The beauty industry makes blush, foundation, mascara and lipstick to cover blemishes and rumored imperfections, but doing so can also cause problems, according to eatingdisorderhope.com
"We are not the same," according to eatingdisorderhope.com. "Women, especially, range dramatically in size, shape and appearance."
Beauty mogul L’Oréal made $33.26 billion in product sales, according to their 2019 annual report. Kylie Cosmetics, owned by billionaire Kylie Jenner, is worth an estimated $900 million, according to Forbes.
Due to makeup being perceived as a necessity, these brands have an influence that expands beyond facial features. This raises the concern of what role they play in the way women and young girls are presented expectations of beauty and what to be, even in a structural sense, according to the video series “Killing Us Softly.”
The 1995 award-winning video “Slim Hopes” offers an in-depth analysis of the depiction of female bodies in over 150 real-world advertising and marketing images and the effects they have upon women’s health in relation to eating disorders, like anorexia and bulimia or binge eating, and the relationship females face with dieting and thinness and its expectations. “Slim Hopes” explores the disconnect between fantasy and reality and how hard it is to differentiate when examining the ways in which the beauty industry presents unrealistic female archetypes, which can influence young children and women throughout life with relation to their size and consumption patterns, according to Kanopy's synopsis.
Beauty standards like those presented in "Slim Hopes" can lead to a variety of health concerns, like anorexia, bulimia and other eating disorders, according to eatingdisorderhope.com.
Anorexia Nervosa is a psychological and potentially life-threatening eating disorder, which is a fixation with a thin figure and abnormal eating patterns referring to self-starvation and lack of appetite, according to eatingdisorderhope.com.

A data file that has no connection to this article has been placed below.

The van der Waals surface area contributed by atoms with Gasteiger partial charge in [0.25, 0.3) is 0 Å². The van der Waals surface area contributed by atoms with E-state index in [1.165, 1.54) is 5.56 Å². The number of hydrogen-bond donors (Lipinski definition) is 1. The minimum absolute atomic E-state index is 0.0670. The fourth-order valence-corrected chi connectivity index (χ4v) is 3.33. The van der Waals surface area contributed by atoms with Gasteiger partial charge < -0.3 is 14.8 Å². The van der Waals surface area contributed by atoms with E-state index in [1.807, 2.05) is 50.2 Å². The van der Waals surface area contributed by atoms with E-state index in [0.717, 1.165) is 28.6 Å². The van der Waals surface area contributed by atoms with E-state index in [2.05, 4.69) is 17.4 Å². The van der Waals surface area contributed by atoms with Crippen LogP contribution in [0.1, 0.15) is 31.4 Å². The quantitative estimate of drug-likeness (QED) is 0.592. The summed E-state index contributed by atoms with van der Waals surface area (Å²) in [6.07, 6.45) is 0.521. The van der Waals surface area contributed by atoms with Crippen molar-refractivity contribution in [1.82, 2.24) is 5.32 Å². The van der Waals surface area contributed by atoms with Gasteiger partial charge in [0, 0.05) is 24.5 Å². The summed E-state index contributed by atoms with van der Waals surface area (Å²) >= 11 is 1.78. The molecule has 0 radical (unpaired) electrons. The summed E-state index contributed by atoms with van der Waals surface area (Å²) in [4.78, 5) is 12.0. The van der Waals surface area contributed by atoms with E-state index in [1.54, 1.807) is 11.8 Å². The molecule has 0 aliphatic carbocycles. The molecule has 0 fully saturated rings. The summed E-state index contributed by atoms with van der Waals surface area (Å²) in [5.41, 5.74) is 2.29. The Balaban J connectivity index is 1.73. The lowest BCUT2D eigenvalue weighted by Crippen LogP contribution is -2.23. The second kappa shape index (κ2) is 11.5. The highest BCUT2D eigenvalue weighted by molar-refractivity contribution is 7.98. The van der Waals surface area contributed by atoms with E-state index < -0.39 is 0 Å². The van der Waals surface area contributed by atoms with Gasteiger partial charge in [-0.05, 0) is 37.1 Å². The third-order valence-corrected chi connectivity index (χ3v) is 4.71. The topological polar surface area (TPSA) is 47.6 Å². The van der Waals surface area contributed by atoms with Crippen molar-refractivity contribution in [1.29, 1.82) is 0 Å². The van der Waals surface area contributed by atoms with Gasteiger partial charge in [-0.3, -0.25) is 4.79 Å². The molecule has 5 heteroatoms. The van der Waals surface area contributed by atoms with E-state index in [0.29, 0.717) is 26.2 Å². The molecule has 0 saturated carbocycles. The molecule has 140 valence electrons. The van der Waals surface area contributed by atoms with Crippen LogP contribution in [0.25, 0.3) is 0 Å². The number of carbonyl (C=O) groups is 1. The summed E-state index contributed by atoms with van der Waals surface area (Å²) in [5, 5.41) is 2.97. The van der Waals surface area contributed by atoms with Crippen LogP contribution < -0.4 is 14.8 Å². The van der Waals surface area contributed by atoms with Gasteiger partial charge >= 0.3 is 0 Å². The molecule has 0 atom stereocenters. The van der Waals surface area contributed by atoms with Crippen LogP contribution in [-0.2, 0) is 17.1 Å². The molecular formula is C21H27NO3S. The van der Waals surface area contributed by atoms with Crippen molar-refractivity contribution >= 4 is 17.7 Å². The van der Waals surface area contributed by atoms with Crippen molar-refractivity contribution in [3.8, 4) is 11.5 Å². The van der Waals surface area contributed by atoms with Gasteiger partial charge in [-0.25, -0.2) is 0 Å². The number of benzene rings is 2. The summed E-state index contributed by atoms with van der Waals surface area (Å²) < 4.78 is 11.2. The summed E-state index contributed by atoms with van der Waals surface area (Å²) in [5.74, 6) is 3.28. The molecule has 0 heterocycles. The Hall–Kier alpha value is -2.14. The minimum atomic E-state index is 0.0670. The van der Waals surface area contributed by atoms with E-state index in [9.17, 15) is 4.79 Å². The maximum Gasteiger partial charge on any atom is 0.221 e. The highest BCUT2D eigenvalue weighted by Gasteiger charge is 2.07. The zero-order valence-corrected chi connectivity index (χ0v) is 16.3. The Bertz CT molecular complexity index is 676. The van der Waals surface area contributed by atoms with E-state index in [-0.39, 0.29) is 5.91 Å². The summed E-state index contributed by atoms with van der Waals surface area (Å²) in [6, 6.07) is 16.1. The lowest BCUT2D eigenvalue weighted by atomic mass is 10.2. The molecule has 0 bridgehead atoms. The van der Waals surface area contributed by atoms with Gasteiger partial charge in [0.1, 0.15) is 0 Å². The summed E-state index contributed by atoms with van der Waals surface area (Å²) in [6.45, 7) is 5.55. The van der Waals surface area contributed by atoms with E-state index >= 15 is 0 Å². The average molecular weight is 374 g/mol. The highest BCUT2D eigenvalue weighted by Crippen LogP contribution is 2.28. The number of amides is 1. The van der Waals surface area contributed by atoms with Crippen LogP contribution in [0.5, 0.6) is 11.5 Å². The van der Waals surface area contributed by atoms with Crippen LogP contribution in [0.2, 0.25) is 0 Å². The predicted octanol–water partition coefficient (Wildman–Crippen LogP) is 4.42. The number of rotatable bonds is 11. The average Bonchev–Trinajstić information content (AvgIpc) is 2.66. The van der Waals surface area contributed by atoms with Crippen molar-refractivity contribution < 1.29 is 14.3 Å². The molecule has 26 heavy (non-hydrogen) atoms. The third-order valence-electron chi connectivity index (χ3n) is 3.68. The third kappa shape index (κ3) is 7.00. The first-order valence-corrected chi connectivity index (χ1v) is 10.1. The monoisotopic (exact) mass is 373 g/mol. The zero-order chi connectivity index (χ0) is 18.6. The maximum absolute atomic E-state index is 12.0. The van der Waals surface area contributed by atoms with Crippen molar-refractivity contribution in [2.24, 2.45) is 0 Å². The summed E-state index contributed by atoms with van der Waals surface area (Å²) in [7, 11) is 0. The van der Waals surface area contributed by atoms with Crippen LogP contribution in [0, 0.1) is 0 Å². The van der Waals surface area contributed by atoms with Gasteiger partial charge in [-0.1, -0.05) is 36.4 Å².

Bulimia Nervosa is a psychological and severe life-threatening eating disorder described by the ingestion of an abnormally large amount of food in a short time period, followed by an attempt to avoid gaining weight by purging with forced vomiting, excessive use of laxatives or diuretics and extreme or prolonged periods of exercising to expel what was consumed, according to eatingdisorderhope.com.
Binge-eating is commonly known as compulsive overeating, or consuming abnormal amounts of food while feeling unable to stop and a loss of control. It often leads to the development of unwanted weight gain or obesity, which can indirectly reinforce further compulsive eating using food to cope, according to eatingdisorderhope.com.
“The statistics from Student Counseling Services from January to March 31 [show that] 6.61 percent of students coming into the center for services disclosed some form of an eating disorder,” said Michelle Roling, certified eating disorder specialist through the International Association of Eating Disorder Professionals employed with the Student Counseling Service Center at Iowa State and a co-founder of the Eating Disorder Coalition of Iowa. “Statistically, this is in line with national numbers, demonstrating that 10 percent of college students struggle with some form of diagnosable eating disorder. The more alarming and lesser-known reality is that 40 to 60 percent of those college-aged and older struggle with some form of disordered eating, where their relationship with food is a challenge.”
Largely contributing to the thin trend originating in 2014 was the international usage of waist trainers designed to slim the waistline instantly and supplement fitness goals, which are similar to that of corsets, historically used in the mid-1800s but as early on as 1550, according to omgwaisttrainer.com.
On the other end, society has recently seen popularity in body positivity, thanks in part to efforts by stars such as singer Lizzo, model Iskra Lawrence and actress Lena Dunham, according to verywellmind.com.
The efforts of the body positive movement is to address unrealistic beauty standards and to build the confidence of oneself and others regardless of the physical body, whether that’s with makeup, special clothes like SKIMS or au natural. It is a movement for acceptance for each person as they come or are comfortable with including all genders, according to thebodypositive.org.
Iowa State offers online mental health screenings to assist individuals in getting help for a range of issues, including eating related disorders. There are a number of resources available for students struggling, including the Student Counseling Center, Thielen Student Health Center, the crisis text line available by texting “ISU” to 741741, the Eating Disorder Coalition of Iowa and the National Eating Disorders Association.
“There is always hope,” Roling said. “Regardless of how long someone has been struggling, recovery is a reality and is worth the hard work to move beyond the struggle.”